In the afternoon, we leave the Temple of Antas. The road snakes through pristine countryside with just the odd shepherd hut. The mountains are covered with forests of cork and holm oak as well as heather from which the granite peaks seem to emerge. It feels and looks remote and far from our expectations of Sardinia.
The village of Fluminimaggoire, at which we arrive just after lunch, is set in the fertile valley of the river Mannu. Surrounding and enclosing this quiet place, Monte Linas. Shame cause we found a pizzeria with a metre long pizza!
We follow the signs for a camper service point, which leads us to a small supermarket. Sure enough tucked in the back corner of the supermarket car park a camper full service set up (watch out for the signs). Craig fills Vin with fresh water and ditches our black and grey, whilst I nip inside the supermarket. Its a bit disorganised with ageing stock but I manage to find a bottle of Sardinian beer for Craig.
A stroll through the village and it leaves us feeling like life seems hard for most people here. As we wander through the main street everybody makes do with very little. Forty years ago this was a thriving mining community but now most folk lull around all day. Work other than in the fields is limited. Some villagers are annoyed by closing of the mines whilst others get on with life. Its a very mixed bag of feelings and not only can we can sense it but we can see it. Paintings of their life over the last 100 years or so are dotted around the village.
The smooth tarmac road to Arbus meanders along country lanes, it is a peaceful. We notice lots of “divieto di caccia” signs nailed to cork trees and olive trees. Its the only sign that these lands are owned. Translated it means hunting is banned but we suspect it really means no hunter gathering from the trees. Although a mile or two further along, a dead fox and bullet holes in the road sign suggest otherwise.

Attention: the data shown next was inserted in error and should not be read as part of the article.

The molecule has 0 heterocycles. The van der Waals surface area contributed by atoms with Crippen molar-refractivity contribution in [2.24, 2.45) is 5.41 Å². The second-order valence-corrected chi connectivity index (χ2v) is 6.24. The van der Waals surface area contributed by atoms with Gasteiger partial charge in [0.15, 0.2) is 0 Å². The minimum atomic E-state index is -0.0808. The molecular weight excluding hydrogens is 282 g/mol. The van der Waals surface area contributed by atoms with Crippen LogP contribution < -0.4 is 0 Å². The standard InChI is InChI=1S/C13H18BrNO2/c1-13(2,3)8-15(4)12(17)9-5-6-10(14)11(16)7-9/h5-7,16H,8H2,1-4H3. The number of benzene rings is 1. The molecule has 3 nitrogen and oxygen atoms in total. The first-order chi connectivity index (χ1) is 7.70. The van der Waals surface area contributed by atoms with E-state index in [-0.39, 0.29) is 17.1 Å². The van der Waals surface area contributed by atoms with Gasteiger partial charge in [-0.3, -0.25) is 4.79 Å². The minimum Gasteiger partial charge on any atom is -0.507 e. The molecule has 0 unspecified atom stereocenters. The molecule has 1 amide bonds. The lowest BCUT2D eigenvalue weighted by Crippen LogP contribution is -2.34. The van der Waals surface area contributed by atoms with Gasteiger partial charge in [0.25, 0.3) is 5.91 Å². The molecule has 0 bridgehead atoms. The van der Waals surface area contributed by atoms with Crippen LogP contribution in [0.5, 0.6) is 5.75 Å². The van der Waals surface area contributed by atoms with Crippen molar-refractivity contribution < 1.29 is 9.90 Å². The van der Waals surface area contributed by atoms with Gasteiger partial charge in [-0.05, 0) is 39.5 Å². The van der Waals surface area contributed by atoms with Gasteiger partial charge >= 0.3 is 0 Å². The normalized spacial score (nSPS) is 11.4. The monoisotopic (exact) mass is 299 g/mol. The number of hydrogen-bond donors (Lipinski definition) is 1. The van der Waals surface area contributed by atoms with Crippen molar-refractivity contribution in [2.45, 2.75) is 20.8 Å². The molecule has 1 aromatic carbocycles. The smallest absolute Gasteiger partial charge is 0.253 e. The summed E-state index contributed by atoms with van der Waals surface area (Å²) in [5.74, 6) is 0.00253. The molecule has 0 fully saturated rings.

The town of Arbus can been seen from miles away. Once a quaint village of granite houses, it is now a sprawl of multicoloured homes that wind up the hillside. The houses huggle together as if they are snuggling in to protect each other against the cold. I have no idea what winter is like here but I get a feeling it is cold and bleak.
It is mid afternoon and as we wind up the narrow road, the streets are deserted. Its only when we reach the top of the town we discover why. We pass a funeral. A large procession, led by a group of men dressed head to foot in gowns. They are carrying the coffin through the street towards the graveyard. The sheer volume of people indicates this is a close community and a well respected member.
At the peak of Arbus hill the views towards Guspini are wild and beautiful. Overlooking the flat and fertile Campidano plain and backed by the gradually rising foothills of Monte Arcuentu. Our drive through miles of charred cork plantations is a stark reminder how hot and dry this island can get.
Half an hour’s drive from the village of Guspini there is an abandoned coal mine. This surprising, is not as ghostly or elaborate as the mines in and around Porto Flavia. Montevecchio Mine is a singular place indeed. A Lancashire coal pit village in the middle of a mountain range.
Once the largest mine in Europe until the 1950s. The state of abandon, the padlocked gate and the lack of people suggest its now closed to visitors. We drive up to the residential village of Montevecchio, but the feeling of abandonment is the same. The town hall square is ghostly and but for the flapping of washing hanging from window sills and the smell broiled cabbage you would say the village like the mine, is deserted.